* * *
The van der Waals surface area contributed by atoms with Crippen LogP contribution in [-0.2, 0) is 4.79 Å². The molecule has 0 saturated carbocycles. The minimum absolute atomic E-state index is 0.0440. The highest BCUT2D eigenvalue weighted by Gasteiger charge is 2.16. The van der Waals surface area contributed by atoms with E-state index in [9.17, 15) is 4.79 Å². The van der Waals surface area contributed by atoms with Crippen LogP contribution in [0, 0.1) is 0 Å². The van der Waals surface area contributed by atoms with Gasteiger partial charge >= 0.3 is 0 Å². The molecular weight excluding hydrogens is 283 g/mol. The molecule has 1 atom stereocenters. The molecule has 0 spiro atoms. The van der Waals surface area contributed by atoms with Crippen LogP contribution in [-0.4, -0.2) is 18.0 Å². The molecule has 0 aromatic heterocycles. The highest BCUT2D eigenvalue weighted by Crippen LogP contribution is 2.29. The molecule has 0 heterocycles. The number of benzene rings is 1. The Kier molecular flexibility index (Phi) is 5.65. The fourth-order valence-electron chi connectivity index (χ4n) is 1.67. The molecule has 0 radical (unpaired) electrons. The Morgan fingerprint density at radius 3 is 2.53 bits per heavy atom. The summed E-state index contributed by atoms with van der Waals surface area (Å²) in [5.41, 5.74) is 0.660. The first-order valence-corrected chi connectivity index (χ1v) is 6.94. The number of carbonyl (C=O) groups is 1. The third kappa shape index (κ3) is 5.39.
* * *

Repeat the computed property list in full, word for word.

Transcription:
The van der Waals surface area contributed by atoms with Crippen LogP contribution in [-0.2, 0) is 4.79 Å². The molecule has 0 saturated carbocycles. The minimum absolute atomic E-state index is 0.0440. The highest BCUT2D eigenvalue weighted by Gasteiger charge is 2.16. The van der Waals surface area contributed by atoms with E-state index in [9.17, 15) is 4.79 Å². The van der Waals surface area contributed by atoms with Crippen LogP contribution in [0, 0.1) is 0 Å². The van der Waals surface area contributed by atoms with Gasteiger partial charge >= 0.3 is 0 Å². The molecular weight excluding hydrogens is 283 g/mol. The molecule has 1 atom stereocenters. The molecule has 0 spiro atoms. The van der Waals surface area contributed by atoms with Crippen LogP contribution in [-0.4, -0.2) is 18.0 Å². The molecule has 0 aromatic heterocycles. The highest BCUT2D eigenvalue weighted by Crippen LogP contribution is 2.29. The molecule has 0 heterocycles. The number of benzene rings is 1. The Kier molecular flexibility index (Phi) is 5.65. The fourth-order valence-electron chi connectivity index (χ4n) is 1.67. The molecule has 0 radical (unpaired) electrons. The Morgan fingerprint density at radius 3 is 2.53 bits per heavy atom. The summed E-state index contributed by atoms with van der Waals surface area (Å²) in [5.41, 5.74) is 0.660. The first-order valence-corrected chi connectivity index (χ1v) is 6.94. The number of carbonyl (C=O) groups is 1. The third kappa shape index (κ3) is 5.39.